Spring break in Cairo
Dreamers of the Day, by Mary Doria Russell, is a rocking ride on the historical fulcrum point of a spring 1921 meeting in Cairo—where the Middle East was divvied up according to the various theories and negotiating skills of a small group of primarily European strategists.
Agnes Shanklin provides a first-person context that ranges widely and thoroughly through the years before, with the dire impact of two waves of epidemic influenza sandwiching the raw meat of the world’s bloodiest war. Her teacherly persona perfectly expresses her ability to tackle this broad sweep of influences with such informed passion. If you are a curious reader but distinctly allergic to nonfiction, this novel is so believable, and its history so remarkably tuned to today’s current events, that it can serve as historical text.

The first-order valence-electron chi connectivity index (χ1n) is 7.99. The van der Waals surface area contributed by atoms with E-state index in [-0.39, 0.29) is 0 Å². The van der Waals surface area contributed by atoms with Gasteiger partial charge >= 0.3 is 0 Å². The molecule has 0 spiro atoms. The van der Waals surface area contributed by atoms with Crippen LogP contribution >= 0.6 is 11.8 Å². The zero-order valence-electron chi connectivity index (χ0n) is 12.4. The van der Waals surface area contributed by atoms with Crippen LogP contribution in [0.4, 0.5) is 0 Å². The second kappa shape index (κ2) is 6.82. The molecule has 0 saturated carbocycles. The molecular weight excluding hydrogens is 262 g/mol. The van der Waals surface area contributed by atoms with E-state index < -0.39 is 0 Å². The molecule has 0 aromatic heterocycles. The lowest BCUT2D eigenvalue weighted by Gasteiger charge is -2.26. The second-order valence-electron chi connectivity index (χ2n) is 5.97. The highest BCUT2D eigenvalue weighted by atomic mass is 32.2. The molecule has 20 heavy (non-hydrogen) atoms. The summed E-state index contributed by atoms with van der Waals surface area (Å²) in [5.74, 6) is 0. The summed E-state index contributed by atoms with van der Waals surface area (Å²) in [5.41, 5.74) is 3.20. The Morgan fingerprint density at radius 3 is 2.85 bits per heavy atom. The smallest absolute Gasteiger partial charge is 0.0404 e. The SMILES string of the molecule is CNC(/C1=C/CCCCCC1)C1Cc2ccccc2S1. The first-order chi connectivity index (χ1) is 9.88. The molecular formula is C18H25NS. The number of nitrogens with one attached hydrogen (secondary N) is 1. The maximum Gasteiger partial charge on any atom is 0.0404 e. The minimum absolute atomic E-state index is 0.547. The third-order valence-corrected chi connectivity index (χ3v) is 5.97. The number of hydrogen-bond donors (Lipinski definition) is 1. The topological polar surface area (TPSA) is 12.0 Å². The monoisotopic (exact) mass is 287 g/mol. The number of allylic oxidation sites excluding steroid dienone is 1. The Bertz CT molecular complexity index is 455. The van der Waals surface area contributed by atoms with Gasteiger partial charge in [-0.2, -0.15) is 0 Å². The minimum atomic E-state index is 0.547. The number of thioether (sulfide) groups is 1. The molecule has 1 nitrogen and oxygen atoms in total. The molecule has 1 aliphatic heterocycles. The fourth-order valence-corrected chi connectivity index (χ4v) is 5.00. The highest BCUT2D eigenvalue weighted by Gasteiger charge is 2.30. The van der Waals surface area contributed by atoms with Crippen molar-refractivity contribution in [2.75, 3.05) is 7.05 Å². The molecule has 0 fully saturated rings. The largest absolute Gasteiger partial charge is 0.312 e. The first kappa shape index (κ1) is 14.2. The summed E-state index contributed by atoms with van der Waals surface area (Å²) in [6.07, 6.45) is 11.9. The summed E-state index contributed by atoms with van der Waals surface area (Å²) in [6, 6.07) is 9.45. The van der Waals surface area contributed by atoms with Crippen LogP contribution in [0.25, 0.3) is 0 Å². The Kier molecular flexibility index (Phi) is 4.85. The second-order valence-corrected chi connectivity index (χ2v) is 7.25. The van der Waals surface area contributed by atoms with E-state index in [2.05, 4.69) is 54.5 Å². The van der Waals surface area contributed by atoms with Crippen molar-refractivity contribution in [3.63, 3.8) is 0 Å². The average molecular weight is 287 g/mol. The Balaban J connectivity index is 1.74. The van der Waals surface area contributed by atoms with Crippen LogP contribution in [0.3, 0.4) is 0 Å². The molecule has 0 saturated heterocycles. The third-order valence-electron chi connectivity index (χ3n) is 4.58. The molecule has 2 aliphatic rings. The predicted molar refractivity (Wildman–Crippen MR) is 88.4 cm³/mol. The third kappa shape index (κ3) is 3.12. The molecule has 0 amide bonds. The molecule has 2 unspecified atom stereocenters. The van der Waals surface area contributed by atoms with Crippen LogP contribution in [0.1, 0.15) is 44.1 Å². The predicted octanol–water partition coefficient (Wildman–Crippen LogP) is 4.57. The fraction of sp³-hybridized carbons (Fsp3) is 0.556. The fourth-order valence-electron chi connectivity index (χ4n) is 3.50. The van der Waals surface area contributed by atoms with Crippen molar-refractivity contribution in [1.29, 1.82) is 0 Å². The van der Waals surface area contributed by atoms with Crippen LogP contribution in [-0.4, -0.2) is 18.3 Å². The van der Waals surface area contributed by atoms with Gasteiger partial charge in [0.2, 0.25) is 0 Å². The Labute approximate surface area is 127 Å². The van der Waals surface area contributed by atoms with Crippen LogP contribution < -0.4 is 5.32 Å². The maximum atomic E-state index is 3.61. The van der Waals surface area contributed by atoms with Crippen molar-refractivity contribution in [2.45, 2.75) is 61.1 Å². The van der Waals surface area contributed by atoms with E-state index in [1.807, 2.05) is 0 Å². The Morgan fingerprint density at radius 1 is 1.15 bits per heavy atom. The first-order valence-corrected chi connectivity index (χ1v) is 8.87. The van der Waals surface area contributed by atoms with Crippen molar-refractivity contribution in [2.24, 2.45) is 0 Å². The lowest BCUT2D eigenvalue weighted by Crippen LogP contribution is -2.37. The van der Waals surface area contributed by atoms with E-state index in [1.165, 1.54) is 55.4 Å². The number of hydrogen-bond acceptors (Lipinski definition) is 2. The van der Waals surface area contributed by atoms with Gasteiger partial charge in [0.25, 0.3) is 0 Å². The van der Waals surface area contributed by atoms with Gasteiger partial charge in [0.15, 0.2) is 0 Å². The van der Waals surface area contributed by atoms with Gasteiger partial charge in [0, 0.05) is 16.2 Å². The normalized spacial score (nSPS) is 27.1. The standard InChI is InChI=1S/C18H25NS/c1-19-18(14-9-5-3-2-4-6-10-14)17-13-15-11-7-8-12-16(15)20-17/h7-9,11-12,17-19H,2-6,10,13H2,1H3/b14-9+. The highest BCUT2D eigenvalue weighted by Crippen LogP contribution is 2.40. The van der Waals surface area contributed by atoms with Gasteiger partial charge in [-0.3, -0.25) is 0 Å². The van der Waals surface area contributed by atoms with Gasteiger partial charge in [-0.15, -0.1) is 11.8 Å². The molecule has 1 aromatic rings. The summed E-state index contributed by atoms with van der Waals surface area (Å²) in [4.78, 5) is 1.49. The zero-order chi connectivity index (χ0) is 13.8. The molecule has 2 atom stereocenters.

The book jacket calls Agnes ‘charmingly diffident’, and hers is a voice that disguises the difficult work of historical explication in the simple self-deprecation of a well-brought-up young woman with a domineering mother. In a writing student’s efforts (mine) to explore the concept of voice, this one is remarkably understated. In a world of pseudo-rebellious snarkiness and pseudo-strong machismo or just plain cold violence, Russell’s success with this story gives relief from the hype.